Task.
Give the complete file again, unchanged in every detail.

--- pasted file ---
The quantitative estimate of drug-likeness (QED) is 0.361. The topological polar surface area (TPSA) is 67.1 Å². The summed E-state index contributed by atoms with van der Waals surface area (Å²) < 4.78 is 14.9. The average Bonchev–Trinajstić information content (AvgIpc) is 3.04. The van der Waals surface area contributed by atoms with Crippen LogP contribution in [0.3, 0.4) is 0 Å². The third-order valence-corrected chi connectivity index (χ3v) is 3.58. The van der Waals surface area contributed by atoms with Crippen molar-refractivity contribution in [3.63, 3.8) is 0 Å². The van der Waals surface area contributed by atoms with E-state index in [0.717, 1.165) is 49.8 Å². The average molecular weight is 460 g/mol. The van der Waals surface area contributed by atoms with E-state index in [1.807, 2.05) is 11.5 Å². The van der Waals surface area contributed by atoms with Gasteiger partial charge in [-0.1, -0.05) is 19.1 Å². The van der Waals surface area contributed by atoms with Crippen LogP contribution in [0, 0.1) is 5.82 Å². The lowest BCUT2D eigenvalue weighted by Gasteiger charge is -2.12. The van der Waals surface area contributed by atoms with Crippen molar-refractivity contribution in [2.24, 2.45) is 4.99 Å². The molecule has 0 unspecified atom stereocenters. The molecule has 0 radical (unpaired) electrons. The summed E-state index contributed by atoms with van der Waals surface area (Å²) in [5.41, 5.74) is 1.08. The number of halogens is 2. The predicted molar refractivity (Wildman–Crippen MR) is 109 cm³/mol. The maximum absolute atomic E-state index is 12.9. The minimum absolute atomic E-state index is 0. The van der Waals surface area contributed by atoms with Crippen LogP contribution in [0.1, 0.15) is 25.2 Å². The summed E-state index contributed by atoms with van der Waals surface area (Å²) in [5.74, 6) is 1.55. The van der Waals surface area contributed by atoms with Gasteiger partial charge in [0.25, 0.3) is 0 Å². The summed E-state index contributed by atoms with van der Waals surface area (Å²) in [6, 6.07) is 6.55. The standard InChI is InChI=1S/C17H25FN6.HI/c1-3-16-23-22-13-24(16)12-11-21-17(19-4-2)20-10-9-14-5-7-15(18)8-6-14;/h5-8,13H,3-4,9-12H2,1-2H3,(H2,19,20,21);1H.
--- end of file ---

The quantitative estimate of drug-likeness (QED) is 0.361. The topological polar surface area (TPSA) is 67.1 Å². The summed E-state index contributed by atoms with van der Waals surface area (Å²) < 4.78 is 14.9. The average Bonchev–Trinajstić information content (AvgIpc) is 3.04. The van der Waals surface area contributed by atoms with Crippen LogP contribution in [0.3, 0.4) is 0 Å². The third-order valence-corrected chi connectivity index (χ3v) is 3.58. The van der Waals surface area contributed by atoms with Crippen molar-refractivity contribution in [3.63, 3.8) is 0 Å². The van der Waals surface area contributed by atoms with E-state index in [0.717, 1.165) is 49.8 Å². The average molecular weight is 460 g/mol. The van der Waals surface area contributed by atoms with E-state index in [1.807, 2.05) is 11.5 Å². The van der Waals surface area contributed by atoms with Gasteiger partial charge in [-0.1, -0.05) is 19.1 Å². The van der Waals surface area contributed by atoms with Crippen LogP contribution in [0, 0.1) is 5.82 Å². The lowest BCUT2D eigenvalue weighted by Gasteiger charge is -2.12. The van der Waals surface area contributed by atoms with Crippen molar-refractivity contribution in [2.24, 2.45) is 4.99 Å². The molecule has 0 unspecified atom stereocenters. The molecule has 0 radical (unpaired) electrons. The summed E-state index contributed by atoms with van der Waals surface area (Å²) in [5.41, 5.74) is 1.08. The number of halogens is 2. The predicted molar refractivity (Wildman–Crippen MR) is 109 cm³/mol. The maximum absolute atomic E-state index is 12.9. The minimum absolute atomic E-state index is 0. The van der Waals surface area contributed by atoms with Crippen LogP contribution in [0.1, 0.15) is 25.2 Å². The summed E-state index contributed by atoms with van der Waals surface area (Å²) in [5.74, 6) is 1.55. The van der Waals surface area contributed by atoms with Gasteiger partial charge in [0.25, 0.3) is 0 Å². The summed E-state index contributed by atoms with van der Waals surface area (Å²) in [6, 6.07) is 6.55. The standard InChI is InChI=1S/C17H25FN6.HI/c1-3-16-23-22-13-24(16)12-11-21-17(19-4-2)20-10-9-14-5-7-15(18)8-6-14;/h5-8,13H,3-4,9-12H2,1-2H3,(H2,19,20,21);1H.